BaseCamp alumnus Lucie Gallen shared her experience in the 2022 Challenge Roth bike leg in Germany.
Before we get into the nitty gritty of the ride, I need to point out that I’m a cyclist, not a triathlete, so some things that may seem obvious to those of you liking a pre-bike swim/post-bike run in the mix aren't to me.
Roth is historically known as a fast course and compared to other Ironman distance events, has short cutoff times to reflect this. Back in 2019, when discussing this all with my teammates, I felt I could do the distance in the cutoff time for swim/bike based on our swimmer's predicted swim time.
Fast forward to 2022, when we’d planned to start after covid delays/deferrals, I lost both my swimmer and runner due to injury and a change in job not allowing for the time off to come to Germany. So I had to find a runner and a swimmer. A plea on Facebook led to me then filling the slots (great international effort). The stress of the athlete search led me to drop a ball in terms of cutoffs as I focused on the run cutoff, not the swim/bike cutoff.
Illnesses and other background stresses such as a crack in my bike frame identified at two weeks to go meant my focus shifted to just getting to the event with functioning kit, not completing it. What I hadn't appreciated at the time was that my perfect plan of three bottles on the bike with a large bento box for fuel would have to change to only two bottles of fluid. Another contributory factor in my demise, as I did have 2 10-minute gaps of no fluid available until the next aid station.
Anyway, back to the event itself. The bike leg is a two-lap circuit with a bit more to get you to T2, with two testy climbs and undulating road for the remainder of the route. I needed to average 16.5 mph to be happy (but turned out that would have ensured getting in on time too 🤣). I hadn't taken the weather into account in my planning, either, as this had a monumental impact on me, too.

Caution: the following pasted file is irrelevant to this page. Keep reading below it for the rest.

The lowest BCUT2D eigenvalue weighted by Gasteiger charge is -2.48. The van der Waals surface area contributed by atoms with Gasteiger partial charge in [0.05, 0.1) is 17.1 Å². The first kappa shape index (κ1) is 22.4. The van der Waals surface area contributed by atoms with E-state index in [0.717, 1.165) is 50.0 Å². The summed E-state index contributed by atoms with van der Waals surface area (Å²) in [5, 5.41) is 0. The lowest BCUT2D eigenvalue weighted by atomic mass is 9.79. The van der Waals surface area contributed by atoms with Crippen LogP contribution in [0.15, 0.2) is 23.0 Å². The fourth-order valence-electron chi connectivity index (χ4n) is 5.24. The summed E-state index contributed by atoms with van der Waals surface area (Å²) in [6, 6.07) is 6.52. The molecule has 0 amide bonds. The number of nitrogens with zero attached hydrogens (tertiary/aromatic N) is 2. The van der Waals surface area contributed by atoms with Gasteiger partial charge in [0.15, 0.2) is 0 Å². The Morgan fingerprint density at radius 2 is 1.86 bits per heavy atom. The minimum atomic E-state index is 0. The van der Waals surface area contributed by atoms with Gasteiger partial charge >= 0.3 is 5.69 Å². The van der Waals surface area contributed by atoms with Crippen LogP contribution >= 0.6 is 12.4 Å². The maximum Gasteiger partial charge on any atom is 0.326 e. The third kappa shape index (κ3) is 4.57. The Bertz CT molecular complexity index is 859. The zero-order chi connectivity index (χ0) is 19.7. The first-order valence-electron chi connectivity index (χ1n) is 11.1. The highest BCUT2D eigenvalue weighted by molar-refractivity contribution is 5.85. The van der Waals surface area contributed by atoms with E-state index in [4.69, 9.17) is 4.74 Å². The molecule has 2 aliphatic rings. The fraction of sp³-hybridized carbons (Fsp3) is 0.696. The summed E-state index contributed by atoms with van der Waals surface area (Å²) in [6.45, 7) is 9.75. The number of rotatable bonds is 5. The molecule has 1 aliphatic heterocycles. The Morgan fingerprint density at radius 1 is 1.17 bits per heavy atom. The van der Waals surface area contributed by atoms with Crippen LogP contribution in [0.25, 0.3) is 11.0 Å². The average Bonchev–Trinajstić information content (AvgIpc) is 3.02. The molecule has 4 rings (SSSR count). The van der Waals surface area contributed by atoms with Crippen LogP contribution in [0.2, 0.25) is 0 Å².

The day started hot, and we were already at 20 degrees Celsius at 7:30 a.m. when we arrived at the swim start, and the temp continued to rise. Staying hydrated was key, but getting in and out of a skinsuit to wee in a portaloo was not my idea of being stress free while waiting for my swimmer. That and the disappearing shade at T1 meant annoyingly that I probably already started in deficit, which is never a good plan!!
My swimmer arrived as she had predicted, so off I went to get 112 miles done. Apart from doing a great Matt Stephens impression (GCN viewers will know) of not being able to clip in, I started okay.
The road surfaces in Germany are much smoother than the UK, which really make for a smooth ride, and my loan TT bike is fitted with 28c tyres that swallowed up the surface seemingly more easily than my bike with its 23c tyres might have done. And lap 1 went exactly to plan. I kept drinking, grabbing bottles at feed stations (impressed I didn't drop a single one during the hand-ups), and eating, as I knew the heat would make it a war of attrition (29 degrees Celsius).
I felt happy and started lap 2, but I hit a wall. My legs started cramping. At first I could keep riding and stand and stretch the cramp out, but I then ended up having to stop briefly once or twice as I was hit with full-blown leg cramps and had to unclip quickly before I would fall off.
This caused me some emotional distress, but I kept my morale up by telling myself that today was one year from my Everesting attempt that I didn't complete. I was not going to make it two in a row. And my runner had driven up from Vienna to take part, so that would have been a waste too.
The wind also picked up, which meant in some places I was getting battered fully so was unable to make use of the skis, and that battle fatigued me more.
However, I pressed on and embraced all of the road side support (really incredible), and that motivated me to continue. The aid stations became a case of grabbing everything I could get and taking any bottle showers that were offered. My calculations led me to believe I would make cutoff but only just.
Sadly (or so it felt in the moment), I finished five minutes over - I'd miscalculated. ☹️ I’m not going to moan about cutoff times, as unlike say a UCI bike race where the winning time determines the cutoff, triathlon has them set in stone, so I had no excuse to not know the exact timings. But I'll share what I wrote about what happened in T2 separately, as all was not for nothing.
Ultimately I had a blast and couldn't have done this without support, and while this does lead to a Gwyneth Paltrow moment, I need to thank:
Coach Mama Rita, aka Namrita, who helped me see beyond the illnesses that plagued me and keep it real on the training front
Shaw aka the Bear because he puts up with me and my cycling adventures
Mary for recommending her friend in Germany as my swimmer, what a lovely person she was too
All of my BaseCamper friends for the support, banter, and help. This is what makes BaseCamp unique!
Now peace out!!
Below is a picture of the beast I was loaned. Will be hard to return it!!